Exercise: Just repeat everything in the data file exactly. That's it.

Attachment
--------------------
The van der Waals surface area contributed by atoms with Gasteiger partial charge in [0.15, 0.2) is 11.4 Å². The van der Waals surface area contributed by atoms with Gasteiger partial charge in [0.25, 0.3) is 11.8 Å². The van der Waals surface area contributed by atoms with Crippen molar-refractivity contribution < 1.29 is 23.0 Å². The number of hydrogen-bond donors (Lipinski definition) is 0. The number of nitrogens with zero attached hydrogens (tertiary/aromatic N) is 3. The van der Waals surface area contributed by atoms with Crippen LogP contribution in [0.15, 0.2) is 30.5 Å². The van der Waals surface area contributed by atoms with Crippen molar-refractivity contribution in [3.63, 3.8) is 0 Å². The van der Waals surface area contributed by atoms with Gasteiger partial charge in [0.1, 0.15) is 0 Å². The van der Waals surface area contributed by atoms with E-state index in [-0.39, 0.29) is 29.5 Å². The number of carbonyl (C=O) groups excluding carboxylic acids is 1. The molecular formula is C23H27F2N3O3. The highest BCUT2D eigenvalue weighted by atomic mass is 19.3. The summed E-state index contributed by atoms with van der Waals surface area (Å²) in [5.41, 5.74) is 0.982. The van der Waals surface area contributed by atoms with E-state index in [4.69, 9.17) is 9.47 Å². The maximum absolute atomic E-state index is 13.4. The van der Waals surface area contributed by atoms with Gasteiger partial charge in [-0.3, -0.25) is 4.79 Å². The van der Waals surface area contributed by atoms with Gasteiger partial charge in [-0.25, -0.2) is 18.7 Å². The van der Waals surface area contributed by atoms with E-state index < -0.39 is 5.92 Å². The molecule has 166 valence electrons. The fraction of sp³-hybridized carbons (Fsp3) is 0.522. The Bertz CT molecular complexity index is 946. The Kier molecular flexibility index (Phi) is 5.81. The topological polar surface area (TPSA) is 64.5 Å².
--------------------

The van der Waals surface area contributed by atoms with Gasteiger partial charge in [0.15, 0.2) is 11.4 Å². The van der Waals surface area contributed by atoms with Gasteiger partial charge in [0.25, 0.3) is 11.8 Å². The van der Waals surface area contributed by atoms with Crippen molar-refractivity contribution < 1.29 is 23.0 Å². The number of hydrogen-bond donors (Lipinski definition) is 0. The number of nitrogens with zero attached hydrogens (tertiary/aromatic N) is 3. The van der Waals surface area contributed by atoms with Crippen LogP contribution in [0.15, 0.2) is 30.5 Å². The van der Waals surface area contributed by atoms with Crippen molar-refractivity contribution in [3.63, 3.8) is 0 Å². The van der Waals surface area contributed by atoms with Gasteiger partial charge in [0.1, 0.15) is 0 Å². The van der Waals surface area contributed by atoms with E-state index in [-0.39, 0.29) is 29.5 Å². The number of carbonyl (C=O) groups excluding carboxylic acids is 1. The molecular formula is C23H27F2N3O3. The highest BCUT2D eigenvalue weighted by atomic mass is 19.3. The summed E-state index contributed by atoms with van der Waals surface area (Å²) in [5.41, 5.74) is 0.982. The van der Waals surface area contributed by atoms with E-state index in [4.69, 9.17) is 9.47 Å². The maximum absolute atomic E-state index is 13.4. The van der Waals surface area contributed by atoms with Gasteiger partial charge in [-0.3, -0.25) is 4.79 Å². The van der Waals surface area contributed by atoms with Gasteiger partial charge in [-0.25, -0.2) is 18.7 Å². The van der Waals surface area contributed by atoms with E-state index < -0.39 is 5.92 Å². The molecule has 166 valence electrons. The fraction of sp³-hybridized carbons (Fsp3) is 0.522. The Bertz CT molecular complexity index is 946. The Kier molecular flexibility index (Phi) is 5.81. The topological polar surface area (TPSA) is 64.5 Å².